The Communist who has failed to prove his ability to bring together and guide the work of specialists in a spirit of modesty, is a potential menace. We have many such Communists among us, and I would gladly swap dozens of them for one conscientious qualified specialist. 
Lunacharsky, the Commissar of Enlightenment, supported Lenin and Trotsky in this. He considered the training and experience lodged in the bourgeois specialists to be necessary ‘instruments of labour’. And in fact he played the prime role in convincing bourgeois actors, artists, engineers, playwrights, poets, professors, scientists and teachers to accept and work for the new government.
In the heated debates around proletarian culture in the early 1920s Lenin and Trotsky came out implacably against the movement. Already in 1919 Lenin had proclaimed a ‘relentless hostility ... to all inventions of intellectuals, to all “proletarian cultures”’: 
Proletarian culture is not something that suddenly springs from nobody knows where, and is not invented by people who set up as specialists in proletarian culture. Proletarian culture is the regular development of those stores of knowledge which mankind has worked out for itself under the yoke of capitalist society, of feudal society, of bureaucratic society. 
Trotsky elaborated on this theme. There was bourgeois class culture and socialist classless culture, but not proletarian culture. Proletarian culture could in no sense be equated with bourgeois culture. The bourgeoisie owned both physical and mental means of production within feudal society centuries before the bourgeois revolutions and their acquisition of state power. They possessed the comfort and abundance necessary for art to grow and become subtle.
The condition of the working class on taking power was the very opposite. It had never owned either the physical or mental means of production within the old society, and emerged from it propertyless, exploited, uneducated – in complete cultural pauperism. It therefore could in no way inaugurate a new and significant phase in the development of the human mind.
In addition the proletariat was not granted the luxury of the centuries-long gestation of class rule like the bourgeoisie. For a workers’ state to survive it needed the world socialist revolution, and this, according to Trotsky, involved decades, not centuries, during which transitional period its energies would be taken up by fierce class struggles internationally, which were political rather than cultural. The more the proletariat succeeded and the conditions for cultural creation became favourable, the closer the proletariat would be to ceasing to be a proletariat and dissolving into the socialist community.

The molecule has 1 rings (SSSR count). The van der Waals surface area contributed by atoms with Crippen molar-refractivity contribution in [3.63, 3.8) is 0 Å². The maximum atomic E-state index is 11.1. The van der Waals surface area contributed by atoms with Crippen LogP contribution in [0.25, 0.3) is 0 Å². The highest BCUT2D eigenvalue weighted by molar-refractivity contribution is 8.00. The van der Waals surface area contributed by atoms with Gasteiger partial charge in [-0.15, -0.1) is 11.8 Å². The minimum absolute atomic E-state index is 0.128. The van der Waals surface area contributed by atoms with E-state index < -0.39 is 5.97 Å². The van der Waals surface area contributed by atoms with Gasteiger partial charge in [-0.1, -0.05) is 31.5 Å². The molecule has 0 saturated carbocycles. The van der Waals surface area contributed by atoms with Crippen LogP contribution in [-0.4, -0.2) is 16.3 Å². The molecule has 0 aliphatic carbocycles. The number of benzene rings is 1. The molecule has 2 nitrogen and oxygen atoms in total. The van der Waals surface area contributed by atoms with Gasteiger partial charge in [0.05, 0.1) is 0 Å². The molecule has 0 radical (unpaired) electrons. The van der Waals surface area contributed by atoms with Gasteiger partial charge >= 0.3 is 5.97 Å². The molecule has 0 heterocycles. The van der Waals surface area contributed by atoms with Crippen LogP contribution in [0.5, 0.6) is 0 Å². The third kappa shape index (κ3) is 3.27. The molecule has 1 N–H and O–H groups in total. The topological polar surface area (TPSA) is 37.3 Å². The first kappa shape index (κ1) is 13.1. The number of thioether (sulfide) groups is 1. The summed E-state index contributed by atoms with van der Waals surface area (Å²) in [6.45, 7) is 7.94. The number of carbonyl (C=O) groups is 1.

The aim of bourgeois revolutions was to perpetuate the domination of the bourgeoisie. The aim of the proletarian revolution was to dissolve the proletariat in a classless society as quickly as possible.
Trotsky argued further that culture is created when the intelligentsia of the class and the class itself interact, as was the case in the bourgeois salons. This fusion was even more vital for the proletariat than the bourgeoisie, as proletarian culture would be based on the creative activity of the masses, not a distinct elite stratum of artists. But the backwardness of the proletariat placed an insuperable obstacle before the fusion of the artists with their class. Unlike the bourgeoisie, the proletariat came to power only with the need to take possession of its cultural heritage, because it had none of its own. This resulted in the unfortunate necessity to promote a special stratum of cultural workers not organically linked with the class.
The demand for today’s proletariat to break with tradition sounds hollow when,
addressed to the working class which does not need and cannot break with any literary tradition because it is not in the grip of any such tradition.
He adds: ‘We Marxists have always lived in tradition and we have not because of this ceased to be revolutionaries.’
The proletariat’s task is to take over the tradition, commune with it, absorb it and in that way transcend it. The task of the revolution is not creating culture but bearing culture to the backward masses.